- Wayland Rogers
Britten, New Year's Carol, unison
Jerry Troxell, New Year's Carol, SATB
Mendelssohn, Neujahr, SATB/SATB
- Kathy Bowers
St. Louis MO
there's a piece called New Year by John Rutter. Hinshaw i think.
- C Powell
I like "In The Bleak Midwinter" for New Year's (Epiphany), if you haven't already used it this season.
- Russell Thorngate
I attach a non-chorus version
of The Ending of the Year, with
a text of Eleanor Farjeon. I have
a version for unaccompanied
mixed chorus if you care to see it.
- Brian Holmes
How about using the hymn "Ring Out, Wild Bells" -- with any tune. The one
in our hymnal (SATB, but could be sung by a soloist if desired) shows text
by Alfred Lord Tennyson and music by Crawford Gates, one of our finest LDS
composers. If you'd like me to send you a copy of the hymnal page, I'll be
happy to. It's fairly lively, with three short verses. Also is very
appropriate for a New Year's Eve performance.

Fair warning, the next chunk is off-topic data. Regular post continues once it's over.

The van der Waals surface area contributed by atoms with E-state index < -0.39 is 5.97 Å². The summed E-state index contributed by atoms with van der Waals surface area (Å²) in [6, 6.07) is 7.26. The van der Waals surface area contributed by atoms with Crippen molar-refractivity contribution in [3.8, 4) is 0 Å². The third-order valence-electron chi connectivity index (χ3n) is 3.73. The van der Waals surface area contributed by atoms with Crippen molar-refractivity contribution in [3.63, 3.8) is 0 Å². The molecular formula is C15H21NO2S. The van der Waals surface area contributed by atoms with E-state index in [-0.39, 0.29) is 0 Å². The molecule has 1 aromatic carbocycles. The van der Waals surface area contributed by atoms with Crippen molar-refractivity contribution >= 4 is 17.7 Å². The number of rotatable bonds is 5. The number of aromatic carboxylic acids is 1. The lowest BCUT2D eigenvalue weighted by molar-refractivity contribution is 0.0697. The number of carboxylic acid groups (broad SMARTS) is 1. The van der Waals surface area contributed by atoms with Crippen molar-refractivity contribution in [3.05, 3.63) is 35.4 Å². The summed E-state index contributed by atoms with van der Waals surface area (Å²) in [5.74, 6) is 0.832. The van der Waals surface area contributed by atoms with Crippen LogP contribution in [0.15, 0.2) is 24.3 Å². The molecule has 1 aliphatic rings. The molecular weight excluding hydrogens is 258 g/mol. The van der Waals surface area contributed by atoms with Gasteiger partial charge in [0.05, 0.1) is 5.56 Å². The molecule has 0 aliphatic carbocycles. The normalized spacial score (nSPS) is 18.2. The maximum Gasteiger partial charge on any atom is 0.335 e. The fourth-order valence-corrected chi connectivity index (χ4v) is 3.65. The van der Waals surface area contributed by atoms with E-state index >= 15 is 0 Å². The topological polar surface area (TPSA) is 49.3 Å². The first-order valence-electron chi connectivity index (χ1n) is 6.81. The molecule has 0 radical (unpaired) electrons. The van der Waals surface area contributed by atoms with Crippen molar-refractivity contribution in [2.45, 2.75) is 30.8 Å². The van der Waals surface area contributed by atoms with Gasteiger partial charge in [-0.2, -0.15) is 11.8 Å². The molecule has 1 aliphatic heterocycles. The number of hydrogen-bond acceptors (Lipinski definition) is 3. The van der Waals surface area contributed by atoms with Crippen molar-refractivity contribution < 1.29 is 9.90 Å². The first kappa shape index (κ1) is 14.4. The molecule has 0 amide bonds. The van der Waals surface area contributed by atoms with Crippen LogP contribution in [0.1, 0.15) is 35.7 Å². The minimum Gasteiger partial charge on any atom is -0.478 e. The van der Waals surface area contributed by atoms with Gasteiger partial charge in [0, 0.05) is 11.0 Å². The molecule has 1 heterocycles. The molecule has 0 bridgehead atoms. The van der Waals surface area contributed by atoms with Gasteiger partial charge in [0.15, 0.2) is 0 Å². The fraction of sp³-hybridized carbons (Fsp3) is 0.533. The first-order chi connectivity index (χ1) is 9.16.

Merry Christmas and Happy New Year!
- Ann Kapp Andersen

-Cecil Rigby
rigrax(a)earthlink .net

on September 10, 2003 10:00pm
A brief New Year's Song for unaccompanied SATB is "Anew". You can see and hear a digitized version of the piece by going to, clicking on "Repertoire," and then clicking on "Anew". If you'd like a copy of the score, e-mail me at
on July 22, 2004 10:00pm
Thank you very much for those interesting proposals. I should very much like to have a copy from Fahrner, What cheer? good cheer and from Anew.
Best wishes
Gudrun Schr
on October 2, 2007 10:00pm
I am seeking "Ring Out Wild Bells". This arrangememt should be prior to 1955.